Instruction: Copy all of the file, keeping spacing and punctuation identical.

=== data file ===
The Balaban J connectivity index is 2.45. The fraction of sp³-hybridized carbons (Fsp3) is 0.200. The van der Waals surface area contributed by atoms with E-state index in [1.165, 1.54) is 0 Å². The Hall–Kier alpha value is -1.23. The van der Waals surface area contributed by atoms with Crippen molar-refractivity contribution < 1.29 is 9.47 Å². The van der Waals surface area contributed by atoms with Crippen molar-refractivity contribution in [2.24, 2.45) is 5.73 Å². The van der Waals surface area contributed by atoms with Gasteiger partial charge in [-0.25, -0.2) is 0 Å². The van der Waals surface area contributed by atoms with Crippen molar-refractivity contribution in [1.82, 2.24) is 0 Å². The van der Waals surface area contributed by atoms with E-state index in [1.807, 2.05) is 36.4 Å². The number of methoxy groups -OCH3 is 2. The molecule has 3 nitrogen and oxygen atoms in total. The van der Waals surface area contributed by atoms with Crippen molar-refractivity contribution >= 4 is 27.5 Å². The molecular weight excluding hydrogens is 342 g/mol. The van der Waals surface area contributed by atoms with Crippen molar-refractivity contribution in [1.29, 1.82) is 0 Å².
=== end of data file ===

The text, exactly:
The Balaban J connectivity index is 2.45. The fraction of sp³-hybridized carbons (Fsp3) is 0.200. The van der Waals surface area contributed by atoms with E-state index in [1.165, 1.54) is 0 Å². The Hall–Kier alpha value is -1.23. The van der Waals surface area contributed by atoms with Crippen molar-refractivity contribution < 1.29 is 9.47 Å². The van der Waals surface area contributed by atoms with Crippen molar-refractivity contribution in [2.24, 2.45) is 5.73 Å². The van der Waals surface area contributed by atoms with Gasteiger partial charge in [-0.25, -0.2) is 0 Å². The van der Waals surface area contributed by atoms with Crippen molar-refractivity contribution in [1.82, 2.24) is 0 Å². The van der Waals surface area contributed by atoms with E-state index in [1.807, 2.05) is 36.4 Å². The number of methoxy groups -OCH3 is 2. The molecule has 3 nitrogen and oxygen atoms in total. The van der Waals surface area contributed by atoms with Crippen molar-refractivity contribution >= 4 is 27.5 Å². The molecular weight excluding hydrogens is 342 g/mol. The van der Waals surface area contributed by atoms with Crippen molar-refractivity contribution in [1.29, 1.82) is 0 Å².